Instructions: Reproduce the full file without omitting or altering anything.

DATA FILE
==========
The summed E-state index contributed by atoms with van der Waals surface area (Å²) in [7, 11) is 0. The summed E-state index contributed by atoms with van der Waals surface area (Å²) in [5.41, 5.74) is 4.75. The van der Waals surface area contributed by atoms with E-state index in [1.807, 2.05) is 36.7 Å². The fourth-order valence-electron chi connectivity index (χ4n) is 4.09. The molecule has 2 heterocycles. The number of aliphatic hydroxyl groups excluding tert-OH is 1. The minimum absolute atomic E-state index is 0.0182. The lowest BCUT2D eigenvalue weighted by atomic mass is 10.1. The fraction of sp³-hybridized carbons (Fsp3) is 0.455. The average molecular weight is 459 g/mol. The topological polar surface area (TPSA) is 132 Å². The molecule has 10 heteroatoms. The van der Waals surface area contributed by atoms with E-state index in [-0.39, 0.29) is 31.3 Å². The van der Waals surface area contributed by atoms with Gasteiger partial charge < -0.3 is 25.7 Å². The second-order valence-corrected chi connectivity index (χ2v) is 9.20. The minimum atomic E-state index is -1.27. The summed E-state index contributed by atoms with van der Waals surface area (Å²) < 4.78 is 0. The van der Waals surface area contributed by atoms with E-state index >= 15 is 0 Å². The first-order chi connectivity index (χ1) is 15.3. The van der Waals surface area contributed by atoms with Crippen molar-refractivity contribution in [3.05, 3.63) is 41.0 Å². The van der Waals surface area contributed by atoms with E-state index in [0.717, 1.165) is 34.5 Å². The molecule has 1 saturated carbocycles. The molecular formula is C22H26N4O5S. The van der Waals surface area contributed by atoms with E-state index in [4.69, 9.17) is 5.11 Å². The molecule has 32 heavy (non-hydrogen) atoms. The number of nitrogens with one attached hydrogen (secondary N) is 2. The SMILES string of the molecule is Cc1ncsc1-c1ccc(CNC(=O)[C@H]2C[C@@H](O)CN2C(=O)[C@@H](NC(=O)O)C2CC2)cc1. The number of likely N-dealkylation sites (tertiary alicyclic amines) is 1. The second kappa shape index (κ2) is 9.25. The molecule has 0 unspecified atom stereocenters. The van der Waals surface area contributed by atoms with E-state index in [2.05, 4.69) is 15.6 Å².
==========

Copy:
The summed E-state index contributed by atoms with van der Waals surface area (Å²) in [7, 11) is 0. The summed E-state index contributed by atoms with van der Waals surface area (Å²) in [5.41, 5.74) is 4.75. The van der Waals surface area contributed by atoms with E-state index in [1.807, 2.05) is 36.7 Å². The fourth-order valence-electron chi connectivity index (χ4n) is 4.09. The molecule has 2 heterocycles. The number of aliphatic hydroxyl groups excluding tert-OH is 1. The minimum absolute atomic E-state index is 0.0182. The lowest BCUT2D eigenvalue weighted by atomic mass is 10.1. The fraction of sp³-hybridized carbons (Fsp3) is 0.455. The average molecular weight is 459 g/mol. The topological polar surface area (TPSA) is 132 Å². The molecule has 10 heteroatoms. The van der Waals surface area contributed by atoms with E-state index in [-0.39, 0.29) is 31.3 Å². The van der Waals surface area contributed by atoms with Gasteiger partial charge < -0.3 is 25.7 Å². The second-order valence-corrected chi connectivity index (χ2v) is 9.20. The minimum atomic E-state index is -1.27. The summed E-state index contributed by atoms with van der Waals surface area (Å²) < 4.78 is 0. The van der Waals surface area contributed by atoms with E-state index >= 15 is 0 Å². The first-order chi connectivity index (χ1) is 15.3. The van der Waals surface area contributed by atoms with Crippen molar-refractivity contribution in [3.05, 3.63) is 41.0 Å². The van der Waals surface area contributed by atoms with E-state index in [0.717, 1.165) is 34.5 Å². The molecule has 1 saturated carbocycles. The molecular formula is C22H26N4O5S. The van der Waals surface area contributed by atoms with E-state index in [4.69, 9.17) is 5.11 Å². The molecule has 32 heavy (non-hydrogen) atoms. The number of nitrogens with one attached hydrogen (secondary N) is 2. The SMILES string of the molecule is Cc1ncsc1-c1ccc(CNC(=O)[C@H]2C[C@@H](O)CN2C(=O)[C@@H](NC(=O)O)C2CC2)cc1. The number of likely N-dealkylation sites (tertiary alicyclic amines) is 1. The second kappa shape index (κ2) is 9.25. The molecule has 0 unspecified atom stereocenters. The van der Waals surface area contributed by atoms with E-state index in [2.05, 4.69) is 15.6 Å².